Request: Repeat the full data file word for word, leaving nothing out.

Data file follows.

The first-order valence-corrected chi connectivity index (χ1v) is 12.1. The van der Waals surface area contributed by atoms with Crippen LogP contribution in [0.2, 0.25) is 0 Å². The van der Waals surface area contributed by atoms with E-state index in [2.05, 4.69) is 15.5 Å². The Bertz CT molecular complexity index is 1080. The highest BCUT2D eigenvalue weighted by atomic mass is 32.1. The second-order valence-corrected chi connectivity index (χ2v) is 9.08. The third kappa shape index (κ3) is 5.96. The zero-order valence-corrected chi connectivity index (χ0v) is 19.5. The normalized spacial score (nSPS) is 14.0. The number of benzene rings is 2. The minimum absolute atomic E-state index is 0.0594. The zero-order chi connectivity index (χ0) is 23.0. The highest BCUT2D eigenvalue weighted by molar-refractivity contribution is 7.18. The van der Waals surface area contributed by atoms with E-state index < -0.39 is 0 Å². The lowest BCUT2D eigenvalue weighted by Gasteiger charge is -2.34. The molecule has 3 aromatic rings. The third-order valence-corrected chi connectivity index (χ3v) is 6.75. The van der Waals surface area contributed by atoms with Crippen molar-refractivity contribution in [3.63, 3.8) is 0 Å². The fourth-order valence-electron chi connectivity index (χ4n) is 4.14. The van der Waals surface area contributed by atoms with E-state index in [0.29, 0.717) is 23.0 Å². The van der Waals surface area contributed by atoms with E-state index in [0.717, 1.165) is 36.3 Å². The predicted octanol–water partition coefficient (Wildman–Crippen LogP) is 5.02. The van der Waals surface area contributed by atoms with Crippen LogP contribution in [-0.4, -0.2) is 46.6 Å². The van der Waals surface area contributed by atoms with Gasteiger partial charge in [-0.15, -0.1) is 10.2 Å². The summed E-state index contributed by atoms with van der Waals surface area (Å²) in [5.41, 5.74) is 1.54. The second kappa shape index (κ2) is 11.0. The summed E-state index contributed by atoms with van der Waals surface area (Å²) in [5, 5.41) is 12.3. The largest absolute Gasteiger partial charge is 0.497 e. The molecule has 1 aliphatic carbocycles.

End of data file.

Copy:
The first-order valence-corrected chi connectivity index (χ1v) is 12.1. The van der Waals surface area contributed by atoms with Crippen LogP contribution in [0.2, 0.25) is 0 Å². The van der Waals surface area contributed by atoms with E-state index in [2.05, 4.69) is 15.5 Å². The Bertz CT molecular complexity index is 1080. The highest BCUT2D eigenvalue weighted by atomic mass is 32.1. The second-order valence-corrected chi connectivity index (χ2v) is 9.08. The third kappa shape index (κ3) is 5.96. The zero-order valence-corrected chi connectivity index (χ0v) is 19.5. The normalized spacial score (nSPS) is 14.0. The number of benzene rings is 2. The minimum absolute atomic E-state index is 0.0594. The zero-order chi connectivity index (χ0) is 23.0. The highest BCUT2D eigenvalue weighted by molar-refractivity contribution is 7.18. The van der Waals surface area contributed by atoms with E-state index < -0.39 is 0 Å². The lowest BCUT2D eigenvalue weighted by Gasteiger charge is -2.34. The molecule has 3 aromatic rings. The third-order valence-corrected chi connectivity index (χ3v) is 6.75. The van der Waals surface area contributed by atoms with Crippen molar-refractivity contribution in [3.63, 3.8) is 0 Å². The fourth-order valence-electron chi connectivity index (χ4n) is 4.14. The van der Waals surface area contributed by atoms with E-state index in [0.29, 0.717) is 23.0 Å². The van der Waals surface area contributed by atoms with E-state index in [0.717, 1.165) is 36.3 Å². The predicted octanol–water partition coefficient (Wildman–Crippen LogP) is 5.02. The van der Waals surface area contributed by atoms with Crippen LogP contribution in [-0.4, -0.2) is 46.6 Å². The van der Waals surface area contributed by atoms with Gasteiger partial charge in [-0.15, -0.1) is 10.2 Å². The summed E-state index contributed by atoms with van der Waals surface area (Å²) in [5.41, 5.74) is 1.54. The second kappa shape index (κ2) is 11.0. The summed E-state index contributed by atoms with van der Waals surface area (Å²) in [5, 5.41) is 12.3. The largest absolute Gasteiger partial charge is 0.497 e. The molecule has 1 aliphatic carbocycles.